In his first public comments since leaving the Toronto playoff bubble on Aug. 15, Bruins goaltender Tuukka Rask on Thursday reiterated his desire to play out the rest of his career in Boston.
Rask, speaking to the Boston Herald before a charity golf tournament in Middleton, said he does not want to play for any club but the Bruins.
“I think where my head’s at is focusing on next year and then hopefully a couple of more years after that, and then pass the torch for the next guy after that,” Rask told the Herald at the Shawn Thornton Foundation Putts and Punches tournament. “I want to help the organization as much as I can.”
Rask opted out of the postseason before Game 3 of the Bruins’ first-round series against the Carolina Hurricanes. Team president Cam Neely explained the goaltender had a medical emergency with one of his three daughters. Rask confirmed that Thursday, saying he was left with no choice but to go home after his wife, Jasmiina, called him to alert him of the situation involving their daughter.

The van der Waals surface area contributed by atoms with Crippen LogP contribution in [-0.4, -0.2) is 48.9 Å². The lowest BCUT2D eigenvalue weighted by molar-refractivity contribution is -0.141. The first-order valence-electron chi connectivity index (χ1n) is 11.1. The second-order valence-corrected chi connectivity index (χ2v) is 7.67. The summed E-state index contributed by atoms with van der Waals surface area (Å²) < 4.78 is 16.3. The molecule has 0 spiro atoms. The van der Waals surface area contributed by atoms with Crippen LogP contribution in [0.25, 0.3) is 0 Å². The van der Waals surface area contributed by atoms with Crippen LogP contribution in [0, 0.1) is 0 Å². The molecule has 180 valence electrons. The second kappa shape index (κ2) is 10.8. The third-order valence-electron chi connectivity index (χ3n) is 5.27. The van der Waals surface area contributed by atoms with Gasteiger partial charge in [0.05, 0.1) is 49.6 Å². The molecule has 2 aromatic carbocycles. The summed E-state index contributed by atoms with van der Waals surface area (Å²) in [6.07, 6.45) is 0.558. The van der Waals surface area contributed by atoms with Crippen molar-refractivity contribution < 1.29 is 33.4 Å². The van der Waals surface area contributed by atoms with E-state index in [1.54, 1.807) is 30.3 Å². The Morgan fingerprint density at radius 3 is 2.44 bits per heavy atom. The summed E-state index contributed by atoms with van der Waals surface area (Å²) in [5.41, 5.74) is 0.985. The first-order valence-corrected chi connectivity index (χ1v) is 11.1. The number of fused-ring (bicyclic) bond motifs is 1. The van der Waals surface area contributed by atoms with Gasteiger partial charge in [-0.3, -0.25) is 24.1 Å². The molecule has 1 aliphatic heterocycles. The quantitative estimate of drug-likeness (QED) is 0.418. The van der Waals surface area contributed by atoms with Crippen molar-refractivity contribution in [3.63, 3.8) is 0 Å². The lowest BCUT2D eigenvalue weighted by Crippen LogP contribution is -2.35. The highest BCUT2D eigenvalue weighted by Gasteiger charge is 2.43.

“What bothered me a little bit was people thinking that I just left because I didn’t like it there,” Rask said. “If I didn’t have a reason to leave, I wouldn’t have left, obviously.”
Rask has been rumored to be among the trade chips in a busy offseason for Bruins general manager Don Sweeney. The no-trade protection built into the eight-year, $56 million contract the goaltender signed in 2013 expires at noon Friday, when the NHL calendar flips from 2019-20 to 2020-21 and the free agent market opens for business. Rask has one year remaining on his deal. While he is an elite player, Rask’s worth on the trade market would not likely match on-ice value, given his age (33), salary, and glut of goalies available to sign beginning Friday.
Sweeney said Monday that Rask “remains a big part of our roster planning going forward” and the team was “very, very comfortable” with what they had in net.
That includes Rask, who finished second in the Vezina Trophy voting this past season, and Jaroslav Halak, who backstopped the Bruins to a five-game series win over the Hurricanes, and a five-game, second-round loss to the Lightning.
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